Spring Wind [Seasonal Winds Book 1]

Spring Wind [Seasonal Winds Book 1] by Charlotte Boyett-Compo Read Free Book Online

Book: Spring Wind [Seasonal Winds Book 1] by Charlotte Boyett-Compo Read Free Book Online
Authors: Charlotte Boyett-Compo
Chapter One
    "Fucking cops," Striker grumbled as he increased his
    footsteps. His hands were thrust deep into the pockets of his
    scrub pants and his shoulders were hunched defensively. A
    scowl drew his features taut, making his eyes appear smaller
    than normal.
    "Just keep walking," the woman at his side said in a low
    voice. "Don't give them any reason to suspect us."
    "I hate fucking cops," Striker stated.
    "Well, none of my best friends are cops, either," Bailey
    MacKenna said. She gave Striker a quick glance. "You look
    guilty, Nate. At least wipe that expression off your face."
    Making an attempt to relax, Striker carefully watched the
    two policemen strolling along the sidewalk across the avenue.
    So far, neither of them had looked Striker's way. In his
    position as diener—the person responsible for handling,
    moving, and cleaning the bodies at the morgue—he rarely
    came into contact with the authorities and he wanted to keep
    it that way. He especially disliked the Portal Patrols who
    maintained the exits points on Vardar-7.
    "Uh, oh," Bailey MacKenna whispered.
    Striker looked to where she was staring and felt the blood
    drain from his face. "I knew it," he said. "I knew we were
    going to get caught." He lowered his voice. "I told you we
    were going to get caught!"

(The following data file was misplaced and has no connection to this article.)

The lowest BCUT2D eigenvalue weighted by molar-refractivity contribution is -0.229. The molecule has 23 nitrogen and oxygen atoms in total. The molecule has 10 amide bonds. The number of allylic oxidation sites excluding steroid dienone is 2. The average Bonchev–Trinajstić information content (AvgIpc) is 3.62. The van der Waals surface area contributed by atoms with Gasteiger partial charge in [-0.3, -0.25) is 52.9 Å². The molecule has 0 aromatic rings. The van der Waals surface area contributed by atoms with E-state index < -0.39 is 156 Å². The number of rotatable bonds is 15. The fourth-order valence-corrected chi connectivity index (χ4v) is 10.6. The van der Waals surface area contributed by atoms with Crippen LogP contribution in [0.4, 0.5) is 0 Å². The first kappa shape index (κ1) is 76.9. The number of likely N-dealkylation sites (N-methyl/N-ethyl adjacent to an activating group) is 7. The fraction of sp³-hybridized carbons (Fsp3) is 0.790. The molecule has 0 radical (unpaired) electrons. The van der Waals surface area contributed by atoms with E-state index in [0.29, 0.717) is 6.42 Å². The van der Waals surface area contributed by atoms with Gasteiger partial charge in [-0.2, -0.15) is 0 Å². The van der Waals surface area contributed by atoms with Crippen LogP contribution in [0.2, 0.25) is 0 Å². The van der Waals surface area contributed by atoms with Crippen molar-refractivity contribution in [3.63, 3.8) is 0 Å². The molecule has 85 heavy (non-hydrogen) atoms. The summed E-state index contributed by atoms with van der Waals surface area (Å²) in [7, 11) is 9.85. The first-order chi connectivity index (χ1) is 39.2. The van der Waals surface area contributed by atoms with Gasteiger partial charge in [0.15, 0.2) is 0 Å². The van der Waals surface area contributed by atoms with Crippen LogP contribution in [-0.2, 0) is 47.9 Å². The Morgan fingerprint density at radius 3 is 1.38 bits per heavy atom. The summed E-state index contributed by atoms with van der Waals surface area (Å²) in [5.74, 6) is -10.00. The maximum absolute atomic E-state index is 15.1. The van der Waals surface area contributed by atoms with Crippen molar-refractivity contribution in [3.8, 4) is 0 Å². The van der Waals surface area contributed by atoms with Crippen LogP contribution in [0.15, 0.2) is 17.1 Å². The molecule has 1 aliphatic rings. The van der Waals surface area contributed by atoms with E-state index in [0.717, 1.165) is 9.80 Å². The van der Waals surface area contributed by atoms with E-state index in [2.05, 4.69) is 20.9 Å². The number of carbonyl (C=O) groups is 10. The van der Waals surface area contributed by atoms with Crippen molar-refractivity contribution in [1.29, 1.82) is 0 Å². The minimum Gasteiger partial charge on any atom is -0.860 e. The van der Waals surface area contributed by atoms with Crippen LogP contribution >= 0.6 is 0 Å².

The tall man walking toward the policemen wore the
    dreaded steel gray uniform of the Modartha, the ultra-secret
    4
    Spring Wind [Seasonal Winds Book 1]
    by Charlotte Boyett-Compo
    police responsible for the Slándáil Phoiblí, the National
    Security. The people of her world were terrified of the
    Modartha for the elite law enforcement officers were not only
    deadly assassins but during full moons, changed into gray
    wolves—the most dangerous of their kind.
    "We're going to hang," Striker said with a moan. "Sure as
    shit, we're going to hang."
    "Shut the hell up, Nate!" Bailey said. So far the Modartha
    agent had not looked their way. He had stopped to speak to
    the policemen who appeared as rattled by his appearance as
    did Striker.
    "We're going to end up in the Doinsiún hanging by our
    thumbs," Striker muttered.
    "We're not going to the Dungeon," Bailey hissed at him.
    "We've done nothing wrong."
    "You don't think providing aid to the Resistance is doing
    anything wrong?" Striker demanded. "Bailey, if we are
    caught, we'll be jailed and I've no desire to be some bull's
    cow!"
    Bailey rolled her eyes. "We haven't been aiding the
    Resistance and we haven't done anything to warrant being
    sent to the Dungeon. We've simply been attending their
    secret rallies just as hundreds of other people have. If every
    curious citizen was jailed, there wouldn't be anyone left to do
    their everyday jobs. There is nothing with which the Modartha
    could charge us."
    "Not yet," Striker reminded her. "You know what they say
    about curiosity and the cat."
    5
    Spring Wind [Seasonal Winds Book 1]
    by Charlotte Boyett-Compo
    It was at that moment the Modartha agent turned his head
    and looked right at Bailey. She could feel her stomach do an
    odd little flip and she drew in a breath. Quickly, she looked
    away from his probing stare, lowering her head with the
    proper respect one showed a man of his position.
    "Oh, Sweet Morrigunia, Bailey," Striker whimpered. "He's
    crossing the street and coming straight at us."
    "Keep walking," Bailey told him. Sweat was gathering in
    her palms, her heart was thundering—blood pounding—and a
    cold finger of dread was scratching down her spine.
    "Halt!"
    Immediately both Bailey and Striker did as they were
    ordered. They stood stock still, waiting for the Modartha to
    reach them. With heads down, eyes on the sidewalk, they
    assumed the required position of hands clasped behind their
    backs in an attitude of subservience.
    "Identify yourselves," the Modartha demanded. He came
    to stand directly behind Bailey and it was she who spoke first,
    the senior of the two.
    "Cróinéir Second Class Bailey MacKenna, Milord," she said.
    "Diener

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